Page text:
The Evolution of Specialty Medicine


With the groundbreaking advancements in specialty pharmacy, it is important to recognize the uniqueness of these medications and their respective patient populations.

In recent years, specialty pharmacy has branched out from representing a small subset of pharmacies to become its own industry. Specialty pharmacy originated nearly 50 years ago and was an area of medicine that was designed to serve patients who needed specific therapies for various conditions.

Originally, these therapies mainly consisted of infusions to treat diseases such as hemophilia, cancer, and malnutrition.1 An industry that originally dispensed medications to treat a small number of conditions has now transformed into a conglomerate that serves a population of patients with more than 6800 rare diseases that are treated by more 450 specialty medications.2,3

As more specialty drugs enter the market, specialty pharmacy can be considered one of the fastest growing medical industries to date. With the groundbreaking advancements that we see every day in the specialty focus, it is important to recognize the uniqueness of these medications and their respective populations.

These medications are considered to be specialty based on criteria set forth by the FDA and the manufacturers. Specialty medications are typically prescribed to a person with a complex or chronic medical condition, defined as physical, behavioral, or developmental.

Many of these conditions have no known cure, are progressive, and are debilitating or fatal if left untreated. Due to the uniqueness of these medications and the diseases that they treat, they require additional patient education, adherence monitoring, and support beyond traditional dispensing that is seen throughout regular pharmacies.

Most of these medications have high out-of-pocket costs and patients often require payment assistance programs for the opportunity to afford the medication. Unlike non-specialty medications, specialty drugs carry unique storage or shipment requirements.4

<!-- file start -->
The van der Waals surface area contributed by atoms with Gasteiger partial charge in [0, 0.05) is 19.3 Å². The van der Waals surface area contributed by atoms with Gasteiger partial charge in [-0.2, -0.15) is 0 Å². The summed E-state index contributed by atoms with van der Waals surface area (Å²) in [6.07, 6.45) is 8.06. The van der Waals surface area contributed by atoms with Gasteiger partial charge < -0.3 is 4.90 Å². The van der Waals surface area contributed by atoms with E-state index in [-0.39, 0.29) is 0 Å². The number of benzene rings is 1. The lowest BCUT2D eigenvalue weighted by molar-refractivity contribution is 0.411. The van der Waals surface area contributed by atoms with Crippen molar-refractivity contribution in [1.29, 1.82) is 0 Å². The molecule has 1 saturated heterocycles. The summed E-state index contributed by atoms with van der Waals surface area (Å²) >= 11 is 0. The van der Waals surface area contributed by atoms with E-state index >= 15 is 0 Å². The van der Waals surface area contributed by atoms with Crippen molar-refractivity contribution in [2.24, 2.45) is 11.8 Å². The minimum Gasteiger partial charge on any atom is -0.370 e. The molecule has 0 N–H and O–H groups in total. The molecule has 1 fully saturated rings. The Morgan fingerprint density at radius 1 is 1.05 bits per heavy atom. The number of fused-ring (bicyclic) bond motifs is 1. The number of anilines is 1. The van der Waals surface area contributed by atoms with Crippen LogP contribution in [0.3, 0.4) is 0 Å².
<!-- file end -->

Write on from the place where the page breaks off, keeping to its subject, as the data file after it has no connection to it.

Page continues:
If these requirements are not met, it can lead to a rapid loss of stability that leaves the drug unsafe or ineffective, resulting in an expensive loss of product. In considering all the aforementioned, it is impressive that such a small industry continues to grow at such a rapid pace.

One of the major focuses in specialty pharmacy is treatment of the HIV epidemic. With approximately 1.1 million people in the United States living with HIV today, there is a specific need for this type of care.5 Treatments for HIV have been attracting attention since the beginnings of the specialty market.

In 1996, Merck launched the drug indinavir (Crixivan), which served as the market’s third protease inhibitor for the treatment of HIV. The significance behind this launch was that the drug was approved by the FDA just 42 days after receiving the New Drug Application, which set a new record.

This drug was to be dispensed under exclusive contracting through Stadtlanders, an independent specialty pharmacy based in Pittsburgh, Pennsylvania.6 This contract set a precedent for how various specialty drugs are dispensed through a limited distribution network.

To date, there are approximately 50 HIV medications that can be used as part of a treatment algorithm.7 The high-touch communication and care provided to patients that the specialty industry has performed has led to even greater outcomes with constant advancements to specialty medications.

As previously stated, the FDA has approved more than 450 specialty medications for these rare disorders. Many patients with rare diseases require multiple medications and complex treatment algorithms to treat their condition, many of whom have attempted multiple lines of therapy before finding any success.

Since these medications must be readily available for the small population that requires them, specialty programs constantly work in tandem to get their medications approved as fast as possible. Specialty pharmacies can customize a treatment plan so that each patient is being treated appropriately.